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pirateflynn

What's Spinnin' ..

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On the "Best Year" topic, I think we all have our own definition of that. Mine is '79, although '76, '77, '78, and '80 were good for me too. I've had this discussion with MANY people over the years and it seems like a lot of us think the best year(s) in music was right around the time we were 13-17 years old. That's certainly true in my case.

It's no coincidence. The book, "This Is Your Brain on Music" describes how your brain's development builds the core of its musical schema from about age 9 to 21. I was 10 when the Beatles hit. I was 9 to 21 from 1962 to 1974. Man, that's Beatles, Beach Boys, Motown, Aretha Franklin, Hendrix, Clapton, Santana, Creedence, Blood Sweat and Tears, Johnny Cash, Kris Kristofferson, Stones, Kinks, Deep Purple, Vanilla Fudge, The Band, Yes, The Who, Moody Blues, Byrds, Jefferson Airplane, Dead, everybody at Woodstock (I was 15), and on and on. Plus my big sisters threw me jazz albums, turning me onto Gene Krupa, Buddy Rich, Quincy Jones, and Dave Brubeck. I found Gary Burton and Pat Metheny on my own. So that stuff is totally ingrained in me, plus it was the golden age in the variety, creativity, and complexity of rock and pop.

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I'm currently spinning:

418DEF4TC1L._SL500_AA300_.jpg

This one is worth seeking out. It's the Patsy Cline songs that were picked for the 1985 film, "Sweet Dreams." To make the soundtrack, they isolated Patsy's voice from the various recordings, rounded up all the original session musicians, and re-recorded their parts in the original recording studio where the sessions happened. The result is Patsy's real voice in a state-of-the-art recording with no discontinuity in musical sensibilities, timbres, style, or even recording acoustics. Playing this record feels like you're spinning 45s in 1962 from your booth in a diner.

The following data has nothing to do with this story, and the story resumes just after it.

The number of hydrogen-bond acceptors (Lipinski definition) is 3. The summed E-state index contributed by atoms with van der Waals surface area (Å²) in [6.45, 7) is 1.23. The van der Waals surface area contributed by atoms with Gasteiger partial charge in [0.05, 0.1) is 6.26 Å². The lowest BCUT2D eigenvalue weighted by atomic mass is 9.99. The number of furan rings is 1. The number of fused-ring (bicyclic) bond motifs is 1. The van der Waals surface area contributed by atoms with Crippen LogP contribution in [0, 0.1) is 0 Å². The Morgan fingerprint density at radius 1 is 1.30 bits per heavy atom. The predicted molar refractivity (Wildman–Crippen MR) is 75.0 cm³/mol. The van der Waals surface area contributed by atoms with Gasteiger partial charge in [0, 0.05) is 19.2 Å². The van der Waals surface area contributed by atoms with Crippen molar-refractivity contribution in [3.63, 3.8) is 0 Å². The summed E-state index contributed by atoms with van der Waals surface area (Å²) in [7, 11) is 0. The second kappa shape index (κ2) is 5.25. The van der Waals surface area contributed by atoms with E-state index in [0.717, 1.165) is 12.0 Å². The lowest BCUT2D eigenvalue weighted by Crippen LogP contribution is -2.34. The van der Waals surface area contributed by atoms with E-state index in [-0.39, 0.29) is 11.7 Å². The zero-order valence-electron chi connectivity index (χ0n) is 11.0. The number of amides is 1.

Thanks for the reminder. I'll have to see this movie again .. and listen to it. ;)

And don't forget the vinyl. It's an excellent sounding record. Cline was such the complete song interpreter it's hard for me to get my head wrapped around every aspect of her excellence. Or you can do the sensible thing and bypass deconstruction and enjoy the overwhelming comprehensive experience of hearing her sing.

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After my post about Hal Ashby using Deodata's Also Sprach Zarathustra in Being There, I just had to:

517ShJKrkvL._SL500_AA300_.jpg The vinyl's spinning as I post.

Last night it was

51Jf6b9LgtL._SL500_AA300_.jpg

Verve Records, recorded in 1957. This was Satch with the original Oscar Peterson Trio (Ray Brown and Herb Ellis). They brought in Louie Bellson to play drums. Around the same time, Verve used the same formula, adding Ella Fitzgerald to the mix, making two volumes of Ella and Louis. On one record the drummer was Bellson again, on the other they had to "settle" for Buddy Rich.

Edited by JohnnyB

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Came in a brown paper bag when i bought it the *first* time... :)

led-zeppelin-in-through-the-out-door.jpg

What is it?

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Came in a brown paper bag when i bought it the *first* time... :)